A firmer, more tuned version of Mazda’s classic roadster – the MX-5 GT RS – joins Hyundai’s latest N-division star athlete – the i30 Sedan N – for fourth place in the Sports Car category. year 2022 of MOTOR
If you’re a performance driver who bucks the modern trend of 20-way damper adjustments and literally hundreds of possible drive mode combinations, the Mazda MX-5 GT RS is your antidote.
There are no adaptive dampers, no modes, just get in, press the start button, engage first gear and go. Outside of Colin Chapman’s hallowed hallmark, few cars are as relentlessly ‘driver-friendly’ as Mazda’s affable roadster, especially in that more focused GT RS guise. The golden ingredients are there: Brembo brakes, LSD, Bilstein shock absorbers and Bridgestone Potenza S001 rubber.
From the layout, weight and tactility of every interaction you make, you get the sense that every part of the car is a well-considered decision aimed at delivering maximum driver enjoyment. The GT RS delivers that thrill with clarity and engagement, whether you’re going 60 km/h on the road or 160 km/h via Hayshed at Phillip Island.
The 2.0-liter inline-four is wonderfully linear and feels well matched to the playful, benign chassis, but lacks the verve and aural satisfaction of some of its more exotic competitors. The powertrain “doesn’t do anything bad, but it doesn’t do anything out of the ordinary either,” says Bernie Quinn. “The steering is light and linear but doesn’t give the driver confidence in front grip,” he adds.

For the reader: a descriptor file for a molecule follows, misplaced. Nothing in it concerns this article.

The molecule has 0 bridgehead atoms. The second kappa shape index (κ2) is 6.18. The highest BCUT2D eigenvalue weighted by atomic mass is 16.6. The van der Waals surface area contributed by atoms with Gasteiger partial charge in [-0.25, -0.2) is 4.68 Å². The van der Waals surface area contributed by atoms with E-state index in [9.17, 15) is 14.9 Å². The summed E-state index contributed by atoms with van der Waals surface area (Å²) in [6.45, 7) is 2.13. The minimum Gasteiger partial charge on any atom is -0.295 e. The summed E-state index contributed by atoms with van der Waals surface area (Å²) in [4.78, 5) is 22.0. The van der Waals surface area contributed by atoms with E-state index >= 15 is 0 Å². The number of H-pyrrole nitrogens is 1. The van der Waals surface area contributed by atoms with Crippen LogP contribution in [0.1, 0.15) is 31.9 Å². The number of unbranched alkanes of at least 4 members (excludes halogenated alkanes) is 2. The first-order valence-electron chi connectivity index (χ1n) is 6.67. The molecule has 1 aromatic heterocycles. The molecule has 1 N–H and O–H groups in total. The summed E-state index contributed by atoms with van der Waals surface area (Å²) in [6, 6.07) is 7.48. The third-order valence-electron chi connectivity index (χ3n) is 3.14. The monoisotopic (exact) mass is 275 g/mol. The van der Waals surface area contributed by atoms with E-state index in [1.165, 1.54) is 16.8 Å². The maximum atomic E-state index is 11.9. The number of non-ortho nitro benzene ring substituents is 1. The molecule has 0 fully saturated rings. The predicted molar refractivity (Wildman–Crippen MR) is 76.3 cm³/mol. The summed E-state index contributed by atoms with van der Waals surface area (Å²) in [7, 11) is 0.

The magic of the MX-5 focuses on the tangible moments of managing the intricacies of pitch and roll, while making the most of the power at your disposal; delivering those dynamic feelings with a clarity that would otherwise be lost, or just slip by imperceptibly in many faster cars. As a result, it’s hugely engaging, despite Bernie’s grunts. Luffy agrees, calling it “proof that you don’t need a Nürburgring-tuned chassis, massive horsepower, or a specially developed tire.”
With the improved rolling stock, suspension and brakes, the GT RS contains its movements better, but the communicative character remains as well as a greater capacity for speed. The shifting action is a particular highlight for the judges, considered by many to be the best in the business, and all you have to do is plant yourself in the ultra-low seated position with the pedals taut to know you’re ready for it. an experiment.
One caveat, however, is that the MX-5 isn’t one size fits all; illustrated by Enright feebly attempting to close the roof over his helmet-wearing head, before unsuccessfully throwing it off in frustration and heading down the track.
Even if you’re a multimillion-dollar supercar collector, we implore you to buy an MX-5. You won’t drive an angry Huracán or GT3 every weekend, but you can beat an MX-5 flat out every Sunday of the year. He will be happy to do so, and so will you.
“A neat, delicious, lovely thing,” Enright exclaims. “If I had to name a car here that speaks most about simple driving pleasure, it would be this one. Lamborghini, Porsche, everything: take a look at the Mazda MX-5”.
“The MX-5 doesn’t lose its purity with the GT RS upgrades. You don’t lose any of the usability”
“GT RS adds more handling finesse and I love the Brembo brakes. I wish the engine was more musical”
“You can always work with body movement to get the most out of it. You have fun at 70km/h on the road”
“That’s everything we love about driving. Body roll is not what many chassis engineers think of.”
“At the end of the day, it’s a fun car with no real flaws, but there’s nothing that makes me want to go back for more”
Luffy’s point of view
“It doesn’t matter that it’s not the fastest car. The MX-5 is pure riding and loads of fun! »
|0-400m||14.65 sec at 152.94 km/h|